I've done exactly this using cheap copy-shops/binderies - if you are working in South America, which it sounds like you might be, maybe there are local equivalents that can do it cheaply. Since it's a gift to the community rather than anything academic or to sell, self-publishing/desktop publishing like this is fine.

If you need funding, there may be small grants available from your university or from language documentation projects that could be used. For my fieldwork area, ASAO offers small grants precisely for returning materials to the community that assisted you with producing them. For your region, there may be a similar organisation. ELDP small grants is another possibility, but I'm not sure exactly what their scope is - they might be aimed only at people making a new fieldtrip to collect more data.
posted by lollusc at 1:49 AM on July 10, 2012 [1 favorite]

Sorry, my link should have gone here.
posted by lollusc at 1:51 AM on July 10, 2012

You might be looking for the keyword phrase "print on demand"; this section of the article is most applicable.

Out of curiosity, I checked into what's required to get an ISBN for a book. Evidently it's free to do so in Canada. This web page discusses applying to be registered as a publisher and there's a directory of existing publishers.
posted by XMLicious at 3:56 AM on July 10, 2012

Check your MeFi Mail. (The icon indication of new messages is easy to miss.)
posted by D.C. at 4:01 AM on July 10, 2012

Response by poster: > Thanks.
posted by mateuslee at 4:08 AM on July 10, 2012

To me Kickstarter fits the bill, and you can use MeFi Projects and other social media to spread the word. If donors at a certain level get a copy you could sell far more than 50 copies — you'd be surprised how large the community of people interested in language preservation/documentation is, that is among amateurs as opposed to academics. I have never done a Kickstarter for anything else but I'm in at whatever donation level gets me a copy if you do it.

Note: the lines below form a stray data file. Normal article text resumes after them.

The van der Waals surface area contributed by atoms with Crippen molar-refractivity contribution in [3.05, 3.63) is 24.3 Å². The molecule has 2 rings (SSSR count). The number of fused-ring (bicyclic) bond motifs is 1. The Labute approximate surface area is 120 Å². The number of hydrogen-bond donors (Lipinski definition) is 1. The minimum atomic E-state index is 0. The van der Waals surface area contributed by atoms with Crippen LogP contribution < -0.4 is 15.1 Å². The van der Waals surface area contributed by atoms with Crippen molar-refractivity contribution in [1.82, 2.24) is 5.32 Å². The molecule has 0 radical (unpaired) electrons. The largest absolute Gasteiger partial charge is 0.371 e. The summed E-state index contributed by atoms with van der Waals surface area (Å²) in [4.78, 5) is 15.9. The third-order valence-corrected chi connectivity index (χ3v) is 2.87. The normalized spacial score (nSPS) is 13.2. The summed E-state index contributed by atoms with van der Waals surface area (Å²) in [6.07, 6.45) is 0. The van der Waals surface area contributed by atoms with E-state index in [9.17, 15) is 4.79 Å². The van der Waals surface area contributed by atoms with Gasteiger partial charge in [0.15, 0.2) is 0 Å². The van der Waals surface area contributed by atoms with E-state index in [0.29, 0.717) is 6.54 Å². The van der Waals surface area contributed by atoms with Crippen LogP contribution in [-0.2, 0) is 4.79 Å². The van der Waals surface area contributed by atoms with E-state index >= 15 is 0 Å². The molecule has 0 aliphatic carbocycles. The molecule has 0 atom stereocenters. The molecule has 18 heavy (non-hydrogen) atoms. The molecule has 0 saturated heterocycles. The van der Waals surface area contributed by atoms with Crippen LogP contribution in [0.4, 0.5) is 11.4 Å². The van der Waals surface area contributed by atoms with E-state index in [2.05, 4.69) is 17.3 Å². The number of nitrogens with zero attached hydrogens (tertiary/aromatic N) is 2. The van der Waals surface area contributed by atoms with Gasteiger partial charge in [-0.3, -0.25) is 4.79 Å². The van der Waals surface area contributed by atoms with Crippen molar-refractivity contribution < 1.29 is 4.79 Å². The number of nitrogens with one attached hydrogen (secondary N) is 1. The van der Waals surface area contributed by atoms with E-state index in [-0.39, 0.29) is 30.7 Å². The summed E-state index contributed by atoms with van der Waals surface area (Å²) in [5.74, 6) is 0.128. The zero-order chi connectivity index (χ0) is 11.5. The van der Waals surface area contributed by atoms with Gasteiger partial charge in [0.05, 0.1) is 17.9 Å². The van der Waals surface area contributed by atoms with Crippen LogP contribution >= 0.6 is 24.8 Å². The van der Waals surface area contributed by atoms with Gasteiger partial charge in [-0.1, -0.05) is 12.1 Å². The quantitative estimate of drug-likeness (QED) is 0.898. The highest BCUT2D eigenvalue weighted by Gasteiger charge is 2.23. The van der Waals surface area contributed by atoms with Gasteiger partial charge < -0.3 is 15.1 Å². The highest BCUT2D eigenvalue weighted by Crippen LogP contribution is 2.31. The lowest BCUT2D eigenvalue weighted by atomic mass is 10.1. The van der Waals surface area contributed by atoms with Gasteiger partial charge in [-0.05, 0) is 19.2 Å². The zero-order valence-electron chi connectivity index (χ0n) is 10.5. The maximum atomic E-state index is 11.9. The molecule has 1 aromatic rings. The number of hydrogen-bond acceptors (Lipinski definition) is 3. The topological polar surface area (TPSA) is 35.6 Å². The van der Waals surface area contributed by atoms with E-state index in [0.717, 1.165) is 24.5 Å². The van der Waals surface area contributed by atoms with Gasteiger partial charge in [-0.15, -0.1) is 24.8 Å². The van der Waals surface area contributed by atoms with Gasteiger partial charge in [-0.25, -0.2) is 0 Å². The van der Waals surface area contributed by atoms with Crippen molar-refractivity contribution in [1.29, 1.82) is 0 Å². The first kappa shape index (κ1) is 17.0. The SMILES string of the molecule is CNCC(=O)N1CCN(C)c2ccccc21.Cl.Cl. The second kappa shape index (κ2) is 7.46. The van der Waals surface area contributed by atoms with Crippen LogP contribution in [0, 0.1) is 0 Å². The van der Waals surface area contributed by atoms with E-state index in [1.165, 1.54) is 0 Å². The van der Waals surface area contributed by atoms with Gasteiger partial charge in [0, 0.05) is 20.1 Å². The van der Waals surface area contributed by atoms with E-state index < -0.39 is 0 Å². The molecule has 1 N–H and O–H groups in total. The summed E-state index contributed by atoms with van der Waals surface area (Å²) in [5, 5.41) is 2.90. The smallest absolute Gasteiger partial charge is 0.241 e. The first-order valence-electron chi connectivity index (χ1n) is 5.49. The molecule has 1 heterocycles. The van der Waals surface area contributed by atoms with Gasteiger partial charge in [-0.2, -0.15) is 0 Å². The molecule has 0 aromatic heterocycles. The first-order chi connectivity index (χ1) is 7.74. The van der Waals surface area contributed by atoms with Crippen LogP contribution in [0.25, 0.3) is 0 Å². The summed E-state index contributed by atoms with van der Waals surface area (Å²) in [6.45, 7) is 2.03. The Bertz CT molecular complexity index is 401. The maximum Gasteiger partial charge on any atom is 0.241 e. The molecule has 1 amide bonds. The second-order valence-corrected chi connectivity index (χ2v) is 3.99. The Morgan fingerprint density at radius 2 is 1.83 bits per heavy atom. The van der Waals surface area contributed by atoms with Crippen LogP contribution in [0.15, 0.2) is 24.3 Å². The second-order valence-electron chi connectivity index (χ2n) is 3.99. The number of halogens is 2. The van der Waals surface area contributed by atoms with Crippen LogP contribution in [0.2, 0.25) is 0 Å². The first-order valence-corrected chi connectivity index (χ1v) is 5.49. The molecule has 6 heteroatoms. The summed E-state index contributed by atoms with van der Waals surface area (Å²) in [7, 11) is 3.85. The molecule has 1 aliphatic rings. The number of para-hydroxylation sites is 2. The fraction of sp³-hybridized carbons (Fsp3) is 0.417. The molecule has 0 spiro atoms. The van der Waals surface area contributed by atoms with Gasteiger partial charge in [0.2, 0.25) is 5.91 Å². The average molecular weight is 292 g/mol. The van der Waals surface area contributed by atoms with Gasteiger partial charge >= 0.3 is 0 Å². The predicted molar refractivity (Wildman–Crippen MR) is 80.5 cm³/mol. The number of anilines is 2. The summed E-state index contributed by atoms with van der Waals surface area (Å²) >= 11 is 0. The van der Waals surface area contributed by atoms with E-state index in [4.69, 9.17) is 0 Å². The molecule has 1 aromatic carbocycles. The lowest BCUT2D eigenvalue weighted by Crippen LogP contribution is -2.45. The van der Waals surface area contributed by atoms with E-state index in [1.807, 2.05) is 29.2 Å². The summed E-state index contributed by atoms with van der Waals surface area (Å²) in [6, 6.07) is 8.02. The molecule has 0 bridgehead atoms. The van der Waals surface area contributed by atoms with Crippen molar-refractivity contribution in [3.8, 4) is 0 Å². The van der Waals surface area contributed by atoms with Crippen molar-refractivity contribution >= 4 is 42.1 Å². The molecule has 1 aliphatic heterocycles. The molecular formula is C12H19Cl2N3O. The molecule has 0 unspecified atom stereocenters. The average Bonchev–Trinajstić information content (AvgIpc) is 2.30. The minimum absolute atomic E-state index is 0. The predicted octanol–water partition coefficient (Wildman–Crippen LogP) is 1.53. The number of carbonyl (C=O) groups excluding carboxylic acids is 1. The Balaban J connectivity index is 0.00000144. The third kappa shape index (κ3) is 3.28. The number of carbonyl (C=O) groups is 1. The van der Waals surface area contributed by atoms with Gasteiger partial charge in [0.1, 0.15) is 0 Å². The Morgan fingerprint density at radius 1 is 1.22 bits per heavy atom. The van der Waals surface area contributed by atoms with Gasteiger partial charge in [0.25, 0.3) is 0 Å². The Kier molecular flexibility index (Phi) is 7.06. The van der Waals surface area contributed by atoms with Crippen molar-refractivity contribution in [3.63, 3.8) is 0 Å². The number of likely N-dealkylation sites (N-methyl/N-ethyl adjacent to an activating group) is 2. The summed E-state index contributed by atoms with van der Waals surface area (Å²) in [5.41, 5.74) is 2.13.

posted by beagle at 4:59 AM on July 10, 2012

Make sure you also publish the whole thing on a Web site (assuming there are no legal obstacles) so other people can easily find it, study it, and perhaps contribute to it. You should use software that publishes print and HTML output from the same source files so you don't have to edit two sets of source files in parallel. It would be extra cool if you could put some of your recordings up on the Web site and let people download the files for study and further distribution.
posted by pracowity at 5:12 AM on July 10, 2012

Response by poster: Yes, but I must be careful about that, Pracowity -- people tend to be touchy about getting their voices accessible by all. Also, I'm not eager to make the data analyzable for study (I'll be publishing specialized articles for interested linguists and anthropologists) -- this is really just for people interested in oral literature, folklore, and the community themselves.